“From what we read in the general media, it seems like almost everyone felt the atomic bombings of Japan were necessary. Aren’t the people who disagree with those actions just trying to find fault with America?” (Hiroshima Who Didn’t Agree with the Atomic Bombing, 1945).
How is someone supposed to argue against this statement, against the collective acceptance of a nation? How is someone supposed to change the mind of a madman with their hand on the button? By looking at the words and deeds of those involved with the project and decision, other possible alternate solutions to ending World War II can be formulated.
Dwight Eisenhower stated in a 1945 edition of Newsweek that he, the General of the European Theater and later President of the United States, “gave misgivings on why he believed the bombs should not be dropped.” First was because it was his belief that Japan was already beaten an it was completely unnecessary. Secondly, because America should avoid shocking the world’s opinion by the use of a weapon whose employment was no longer mandatory as a measure to save American lives (Mandate for Change, p380).
Also, Chief of Staff to President Franklin Roosevelt, Admiral Leahy, stated that this barbarous weapon should not have been used and that he was not taught to make was in that fashion (I Was There, p441). Leahy also stated that the Japanese were looking for a way out, a way to keep their honor.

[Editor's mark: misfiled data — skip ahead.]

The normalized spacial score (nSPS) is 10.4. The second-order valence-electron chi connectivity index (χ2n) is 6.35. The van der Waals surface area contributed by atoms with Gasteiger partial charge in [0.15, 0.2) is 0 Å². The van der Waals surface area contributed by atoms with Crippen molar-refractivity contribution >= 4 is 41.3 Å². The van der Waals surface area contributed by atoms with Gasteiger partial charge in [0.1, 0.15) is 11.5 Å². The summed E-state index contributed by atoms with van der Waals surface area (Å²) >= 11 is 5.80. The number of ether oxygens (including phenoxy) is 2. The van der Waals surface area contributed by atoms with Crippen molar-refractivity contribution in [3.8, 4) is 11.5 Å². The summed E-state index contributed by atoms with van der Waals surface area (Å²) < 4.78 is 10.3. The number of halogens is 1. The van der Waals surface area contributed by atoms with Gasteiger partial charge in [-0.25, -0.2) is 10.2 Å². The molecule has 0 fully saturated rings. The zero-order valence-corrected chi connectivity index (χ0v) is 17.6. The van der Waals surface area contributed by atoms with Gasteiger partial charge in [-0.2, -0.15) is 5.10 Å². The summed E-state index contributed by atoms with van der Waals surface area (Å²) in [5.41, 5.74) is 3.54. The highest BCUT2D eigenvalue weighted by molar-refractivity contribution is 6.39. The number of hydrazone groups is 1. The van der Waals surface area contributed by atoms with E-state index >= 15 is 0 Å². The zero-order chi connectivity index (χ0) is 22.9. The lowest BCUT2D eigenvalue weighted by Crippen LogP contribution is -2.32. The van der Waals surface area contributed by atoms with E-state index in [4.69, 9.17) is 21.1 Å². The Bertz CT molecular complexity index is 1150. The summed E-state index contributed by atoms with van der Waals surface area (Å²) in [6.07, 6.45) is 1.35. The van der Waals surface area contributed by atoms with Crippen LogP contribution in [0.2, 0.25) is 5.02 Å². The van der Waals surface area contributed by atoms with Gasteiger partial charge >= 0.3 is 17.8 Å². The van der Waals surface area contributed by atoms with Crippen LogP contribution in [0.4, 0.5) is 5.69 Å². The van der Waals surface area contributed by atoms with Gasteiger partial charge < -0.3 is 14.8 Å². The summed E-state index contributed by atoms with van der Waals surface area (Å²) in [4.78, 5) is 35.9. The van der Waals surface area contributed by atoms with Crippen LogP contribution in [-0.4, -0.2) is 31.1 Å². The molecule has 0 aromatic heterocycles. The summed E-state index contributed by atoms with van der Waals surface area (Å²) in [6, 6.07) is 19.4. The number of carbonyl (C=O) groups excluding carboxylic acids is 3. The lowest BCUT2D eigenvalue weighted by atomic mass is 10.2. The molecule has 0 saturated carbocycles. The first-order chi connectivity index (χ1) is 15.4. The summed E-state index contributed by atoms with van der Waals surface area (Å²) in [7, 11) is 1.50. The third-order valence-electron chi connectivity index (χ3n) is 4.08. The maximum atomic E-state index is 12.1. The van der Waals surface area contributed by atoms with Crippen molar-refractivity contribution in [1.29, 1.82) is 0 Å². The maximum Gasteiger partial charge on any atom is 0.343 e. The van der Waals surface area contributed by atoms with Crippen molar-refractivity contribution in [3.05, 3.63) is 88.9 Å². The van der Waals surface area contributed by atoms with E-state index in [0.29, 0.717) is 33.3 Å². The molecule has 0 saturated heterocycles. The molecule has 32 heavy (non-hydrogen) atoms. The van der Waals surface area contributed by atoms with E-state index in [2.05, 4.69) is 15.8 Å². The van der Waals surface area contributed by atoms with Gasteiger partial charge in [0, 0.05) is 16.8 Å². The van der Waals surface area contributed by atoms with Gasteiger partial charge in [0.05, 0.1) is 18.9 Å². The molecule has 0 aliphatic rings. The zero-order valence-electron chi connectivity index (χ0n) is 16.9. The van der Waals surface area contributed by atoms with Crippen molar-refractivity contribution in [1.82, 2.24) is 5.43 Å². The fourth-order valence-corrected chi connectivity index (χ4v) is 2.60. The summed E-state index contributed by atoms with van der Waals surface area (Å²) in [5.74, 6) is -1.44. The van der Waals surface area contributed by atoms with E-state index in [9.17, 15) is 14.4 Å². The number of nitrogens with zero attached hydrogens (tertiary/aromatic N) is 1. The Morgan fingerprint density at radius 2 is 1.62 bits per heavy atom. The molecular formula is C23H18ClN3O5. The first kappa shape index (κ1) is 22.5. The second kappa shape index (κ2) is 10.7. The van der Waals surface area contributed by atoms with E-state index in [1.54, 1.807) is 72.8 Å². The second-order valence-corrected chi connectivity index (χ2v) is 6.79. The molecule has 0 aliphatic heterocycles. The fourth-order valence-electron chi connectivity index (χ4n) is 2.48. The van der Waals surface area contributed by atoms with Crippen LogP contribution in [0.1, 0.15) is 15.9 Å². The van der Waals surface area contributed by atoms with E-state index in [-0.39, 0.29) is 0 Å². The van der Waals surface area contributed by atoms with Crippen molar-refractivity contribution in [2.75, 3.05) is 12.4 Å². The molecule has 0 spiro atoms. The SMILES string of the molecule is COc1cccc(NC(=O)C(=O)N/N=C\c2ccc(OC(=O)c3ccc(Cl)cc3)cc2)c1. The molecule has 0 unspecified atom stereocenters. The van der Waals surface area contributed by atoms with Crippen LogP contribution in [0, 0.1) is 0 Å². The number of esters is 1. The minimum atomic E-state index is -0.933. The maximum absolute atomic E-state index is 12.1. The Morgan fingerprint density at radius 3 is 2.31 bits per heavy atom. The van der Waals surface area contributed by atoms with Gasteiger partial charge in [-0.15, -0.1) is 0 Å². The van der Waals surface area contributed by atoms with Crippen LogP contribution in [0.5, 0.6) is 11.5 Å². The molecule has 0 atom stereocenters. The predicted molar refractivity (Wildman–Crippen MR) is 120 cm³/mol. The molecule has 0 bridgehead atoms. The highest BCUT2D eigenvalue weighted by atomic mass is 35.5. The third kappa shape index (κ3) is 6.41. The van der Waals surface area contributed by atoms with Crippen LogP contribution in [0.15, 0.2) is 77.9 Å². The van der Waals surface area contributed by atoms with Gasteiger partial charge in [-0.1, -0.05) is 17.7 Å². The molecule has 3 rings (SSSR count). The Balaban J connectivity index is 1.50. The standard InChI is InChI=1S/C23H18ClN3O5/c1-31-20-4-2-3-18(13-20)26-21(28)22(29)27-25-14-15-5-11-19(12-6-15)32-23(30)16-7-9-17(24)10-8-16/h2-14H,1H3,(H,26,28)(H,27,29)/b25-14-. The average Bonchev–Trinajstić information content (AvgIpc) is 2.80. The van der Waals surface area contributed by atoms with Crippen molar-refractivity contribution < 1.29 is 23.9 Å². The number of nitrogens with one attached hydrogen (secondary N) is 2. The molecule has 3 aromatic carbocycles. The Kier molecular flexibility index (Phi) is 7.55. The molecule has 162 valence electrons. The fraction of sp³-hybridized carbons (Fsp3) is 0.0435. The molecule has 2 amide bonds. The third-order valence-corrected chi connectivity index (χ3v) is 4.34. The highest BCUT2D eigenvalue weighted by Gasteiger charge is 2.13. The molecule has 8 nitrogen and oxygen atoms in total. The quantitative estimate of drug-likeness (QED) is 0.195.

Even one of the designers of the bomb stressed not to make it. After Germany surrendered, Leo Szilard tried to meet with President Harry Truman, but he sent Secretary of State to be, James Byrnes, instead. Also, Szilard urged the bomb not being used, stating in the Franck Report, “We believe that these considerations make the use of nuclear bombs for an early, unannounced attack against Japan inadvisable. If the U.S. Would be the first to release this new means of indiscriminate destruction upon mankind, she would sacrifice public support throughout the world, precipitate the race of armaments, and prejudice the possibility of reaching an international agreement on the future control of such weapons.” Another interesting comment in the Franck Report states, “It will be very difficult to persuade the world, as indiscriminate as the rocket bomb (German blockbuster) and a thousand times more destructive is, to be trusted in its proclaimed desire of having such weapons abolished by international agreement” (Political and Social Problems, Manhattan Engineer District Records, Harrison-Bundy Files, Folder # 76, National Archives).